By 1973, Simon was a major voice in contemporary comedy. But, that year he entered a low period in his life, when his wife of twenty years, died. Sometime later, he met the actress Marsha Mason, and they were married. His 1977 play, “Chapter Two”, dramatizes the grief of a newly remarried man trying to start over after his wife has died. Chapter Two was considered one of his finest works and he followed it with a musical, “They’re Playing Our Song”. Throughout his four-decade career, Simon has drawn extensively on his own life and experience for materials for his plays. Many of his works take place in the working-class New York neighborhoods he knew so well as a child. One of Simon’s great achievements has been the insightful representation of the social atmosphere of those times in New York. With his autobiographical trilogy, "Brighton Beach Memoirs" (1983), "Biloxi Blues" (1985), and "Broadway Bound" (1986), Simon created a touching portrait of an individual, his family, and the world around them. With these plays, Simon found his greatest critical acclaim, and for his 1991 follow-up, "Lost in Yonkers," Simon was awarded a Pulitzer Prize. Neil Simon has for almost forty years invigorated the stage with touching stories and zany characters, but possibly his greatest contribution has been the ability to create humor from the lives and troubles of everyday people. Of Simon, actor Jack Lemon said, "Neil has the ability to write characters -- even the leading characters that we’re supposed to root for -- that are absolutely flawed. They have foibles. They have faults. But, they are human beings. They are not all bad or all good; they are people we know."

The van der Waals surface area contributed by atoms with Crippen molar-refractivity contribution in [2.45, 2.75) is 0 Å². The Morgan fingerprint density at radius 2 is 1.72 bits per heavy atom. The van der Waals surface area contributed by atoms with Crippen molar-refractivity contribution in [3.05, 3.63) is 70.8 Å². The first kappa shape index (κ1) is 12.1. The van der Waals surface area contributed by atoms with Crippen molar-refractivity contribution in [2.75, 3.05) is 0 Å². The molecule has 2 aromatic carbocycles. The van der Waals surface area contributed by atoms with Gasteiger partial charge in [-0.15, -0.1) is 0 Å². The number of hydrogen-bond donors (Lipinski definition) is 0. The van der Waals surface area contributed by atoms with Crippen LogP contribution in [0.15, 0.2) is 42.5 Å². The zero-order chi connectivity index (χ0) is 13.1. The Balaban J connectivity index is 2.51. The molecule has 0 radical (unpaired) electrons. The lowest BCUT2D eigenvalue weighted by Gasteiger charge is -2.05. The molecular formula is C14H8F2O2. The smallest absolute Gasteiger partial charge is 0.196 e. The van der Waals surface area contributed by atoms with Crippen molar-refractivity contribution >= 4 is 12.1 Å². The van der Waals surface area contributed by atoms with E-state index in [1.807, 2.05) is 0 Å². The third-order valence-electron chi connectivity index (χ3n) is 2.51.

The Plays

• • • • • • • • • • • • • • • • • • •

Come Blow Your Horn (1961) Little Me (1962) Barefoot in the Park (1963) The Odd Couple (1965) Sweet Charity (1966) The Star-Spangled Girl (1966) Plaza Suite (1968) Promises, Promises (1968) The Last of the Red Hot Lovers (1969) The Gingerbread Lady (1970) The Prisoner of Second Avenue (1971) The Sunshine Boys (1972) The Good Doctor (1973) God's Favorite (1974) California Suite (1976) Chapter Two (1977) They're Playing Our Song (1979) I Ought to Be in Pictures (1980) Fools (1981)

• • • • • • • • • • • • •

Brighton Beach Memoirs (1983) Biloxi Blues (1985) The Odd Couple (Female version, 1986) Broadway Bound (1986) Rumors (1988) Lost in Yonkers (1991) Jake's Women (1992) The Goodbye Girl (1993) Laughter on the 23rd Floor (1993) London Suite (1995) Proposals (1997) The Dinner Party (2000) 45 Seconds from Broadway (2001) Rose's Dilemma (2003)